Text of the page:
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Nanoparticle delivery of diphtheria toxin-encoding DNA that expresses selectively in ovarian cancer cells reduced the burden of ovarian tumors in mice, and researchers expect that this therapy could be tested in humans with advanced ovarian cancer within 18 to 24 months, according to a report in Cancer Research. If additional tests are successful, these finding could lead to a new treatment for ovarian cancer, which now causes more than 15,000 deaths each year in the United States. Because it is usually diagnosed at a relatively late stage, ovarian cancer is one of the most deadly forms of the disease.
The new treatment, developed by Janet A. Sawicki, Ph.D., of the Lankenau Institute for Medical Research, and Daniel Anderson, Ph.D., of the Massachusetts Institute of Technology (MIT), delivers a gene that produces the diphtheria toxin, which kills cells by disrupting their ability to manufacture proteins. The toxin is normally produced by the bacterium Corynebacterium diphtheriae. The nanoparticle used to delivery the toxin-encoding DNA was developed by MIT's Robert Langer, Ph.D., co-principal investigator of the MIT-Harvard Center of Cancer Nanotechnology Excellence.
In preclinical studies, the investigators found that the gene therapy treatment was equally as effective and in some cases more effective than the traditional chemotherapy combination of cisplatin and paclitaxel. Furthermore, it did not have the toxic side effects of chemotherapy because the gene is engineered to be overexpressed in ovarian cells but is inactive in other cell types.
To further ensure tumor-focused effects, the nanoparticles were administered by injection into the peritoneal cavity, which encases abdominal organs such as the stomach, liver, spleen, ovaries, and uterus. Ovarian cancer is known to initially spread throughout the peritoneal cavity, and current therapeutic approaches in humans include direct injection into the peritoneal space, thereby targeting the therapy to the ovaries and nearby tissues where tumors may have spread.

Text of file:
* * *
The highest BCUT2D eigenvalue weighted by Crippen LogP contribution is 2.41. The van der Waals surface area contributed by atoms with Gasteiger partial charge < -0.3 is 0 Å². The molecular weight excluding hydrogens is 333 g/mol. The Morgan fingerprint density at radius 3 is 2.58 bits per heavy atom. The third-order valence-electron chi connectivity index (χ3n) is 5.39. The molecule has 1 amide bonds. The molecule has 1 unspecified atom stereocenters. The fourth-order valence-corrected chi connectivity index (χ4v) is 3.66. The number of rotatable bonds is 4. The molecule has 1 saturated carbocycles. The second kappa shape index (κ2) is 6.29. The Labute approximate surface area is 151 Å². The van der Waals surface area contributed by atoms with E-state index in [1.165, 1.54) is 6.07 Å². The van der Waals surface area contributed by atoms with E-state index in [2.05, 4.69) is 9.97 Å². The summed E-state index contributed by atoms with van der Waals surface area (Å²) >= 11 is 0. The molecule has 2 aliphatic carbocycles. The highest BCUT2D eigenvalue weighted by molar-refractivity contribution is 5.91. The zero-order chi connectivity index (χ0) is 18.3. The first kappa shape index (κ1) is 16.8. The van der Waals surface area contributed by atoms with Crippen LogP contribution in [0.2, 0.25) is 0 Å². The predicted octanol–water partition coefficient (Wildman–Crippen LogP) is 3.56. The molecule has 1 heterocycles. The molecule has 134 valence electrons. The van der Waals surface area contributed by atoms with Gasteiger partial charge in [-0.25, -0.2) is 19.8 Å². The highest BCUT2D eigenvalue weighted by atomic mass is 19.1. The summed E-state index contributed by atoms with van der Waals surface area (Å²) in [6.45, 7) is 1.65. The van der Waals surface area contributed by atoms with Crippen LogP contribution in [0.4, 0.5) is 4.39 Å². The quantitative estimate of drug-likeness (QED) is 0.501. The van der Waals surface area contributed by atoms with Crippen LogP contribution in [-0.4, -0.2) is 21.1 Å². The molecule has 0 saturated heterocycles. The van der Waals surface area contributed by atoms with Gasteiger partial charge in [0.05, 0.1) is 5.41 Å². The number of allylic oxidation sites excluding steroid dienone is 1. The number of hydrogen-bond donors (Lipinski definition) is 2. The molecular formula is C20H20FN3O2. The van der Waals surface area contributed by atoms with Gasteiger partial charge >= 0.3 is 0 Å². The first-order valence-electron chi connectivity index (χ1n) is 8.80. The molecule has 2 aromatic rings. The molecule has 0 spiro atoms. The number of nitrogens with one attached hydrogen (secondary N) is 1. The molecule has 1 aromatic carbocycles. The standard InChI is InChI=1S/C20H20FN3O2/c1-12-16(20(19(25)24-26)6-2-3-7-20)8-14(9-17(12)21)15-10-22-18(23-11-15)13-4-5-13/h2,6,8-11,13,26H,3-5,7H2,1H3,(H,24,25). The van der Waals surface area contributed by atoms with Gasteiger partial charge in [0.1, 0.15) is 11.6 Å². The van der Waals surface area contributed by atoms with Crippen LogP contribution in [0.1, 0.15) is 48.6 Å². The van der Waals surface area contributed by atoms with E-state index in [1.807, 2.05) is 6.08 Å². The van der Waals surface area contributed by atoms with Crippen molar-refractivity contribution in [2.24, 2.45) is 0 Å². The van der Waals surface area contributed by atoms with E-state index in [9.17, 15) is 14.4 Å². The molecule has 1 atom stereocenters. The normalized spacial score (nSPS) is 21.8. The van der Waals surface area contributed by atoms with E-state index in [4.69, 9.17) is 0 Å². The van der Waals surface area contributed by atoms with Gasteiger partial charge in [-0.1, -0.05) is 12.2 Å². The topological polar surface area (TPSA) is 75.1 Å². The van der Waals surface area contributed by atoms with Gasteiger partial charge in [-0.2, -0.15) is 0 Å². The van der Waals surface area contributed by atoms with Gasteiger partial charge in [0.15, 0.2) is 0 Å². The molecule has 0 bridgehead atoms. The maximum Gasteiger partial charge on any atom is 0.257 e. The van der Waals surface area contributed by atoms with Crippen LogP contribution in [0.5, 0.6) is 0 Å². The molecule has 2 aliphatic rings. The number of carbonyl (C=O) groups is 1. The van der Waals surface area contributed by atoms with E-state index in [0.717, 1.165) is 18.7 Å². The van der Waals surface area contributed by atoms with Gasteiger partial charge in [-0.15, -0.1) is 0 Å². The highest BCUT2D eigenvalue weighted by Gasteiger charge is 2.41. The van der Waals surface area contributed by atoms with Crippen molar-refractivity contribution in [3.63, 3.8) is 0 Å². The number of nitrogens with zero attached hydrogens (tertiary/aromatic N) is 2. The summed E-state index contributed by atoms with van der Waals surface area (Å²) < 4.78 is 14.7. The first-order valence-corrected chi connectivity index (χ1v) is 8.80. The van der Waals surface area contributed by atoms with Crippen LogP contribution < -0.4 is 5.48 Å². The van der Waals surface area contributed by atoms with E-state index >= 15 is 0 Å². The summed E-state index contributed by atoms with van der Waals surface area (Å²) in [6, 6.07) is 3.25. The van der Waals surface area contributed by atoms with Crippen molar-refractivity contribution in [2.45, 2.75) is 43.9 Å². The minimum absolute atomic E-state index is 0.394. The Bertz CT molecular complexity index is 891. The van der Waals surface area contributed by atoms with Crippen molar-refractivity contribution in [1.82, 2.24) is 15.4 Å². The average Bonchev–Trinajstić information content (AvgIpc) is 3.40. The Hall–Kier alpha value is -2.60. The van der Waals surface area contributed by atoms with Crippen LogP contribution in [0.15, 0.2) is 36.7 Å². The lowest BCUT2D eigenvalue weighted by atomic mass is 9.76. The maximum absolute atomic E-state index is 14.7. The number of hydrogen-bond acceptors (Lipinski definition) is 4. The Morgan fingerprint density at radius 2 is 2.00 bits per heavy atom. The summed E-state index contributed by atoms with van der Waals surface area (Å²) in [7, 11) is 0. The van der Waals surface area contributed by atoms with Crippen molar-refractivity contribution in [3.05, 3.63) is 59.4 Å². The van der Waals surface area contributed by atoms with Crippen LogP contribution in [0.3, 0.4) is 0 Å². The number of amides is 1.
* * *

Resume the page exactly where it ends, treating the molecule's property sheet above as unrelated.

The new nanoparticles are made with positively charged, biodegradable polymers known as poly(beta-amino esters). When mixed together, these polymers can spontaneously assemble with DNA to form nanoparticles. The polymer-DNA nanoparticle can deliver functional DNA when injected into or near the targeted tissue. For several years, the MIT-Lankenau team has been developing these nanoparticles as an alternative to viruses, which are associated with safety risks. In addition to ovarian cancer, these nanoparticles have demonstrated potential for treatment of a variety of diseases, including prostate cancer and viral infection. In future studies, the team plans to examine the effectiveness of nanoparticle-delivered diphtheria toxin genes in other types of cancer, including brain, lung, and liver cancers.
About National Cancer Institute
To help meet the goal of reducing the burden of cancer, the National Cancer Institute (NCI), part of the National Institutes of Health, is engaged in efforts to harness the power of nanotechnology to radically change the way we diagnose, treat and prevent cancer.
The NCI Alliance for Nanotechnology in Cancer is a comprehensive, systematized initiative encompassing the public and private sectors, designed to accelerate the application of the best capabilities of nanotechnology to cancer.
Currently, scientists are limited in their ability to turn promising molecular discoveries into benefits for cancer patients. Nanotechnology can provide the technical power and tools that will enable those developing new diagnostics, therapeutics, and preventives to keep pace with today’s explosion in knowledge.
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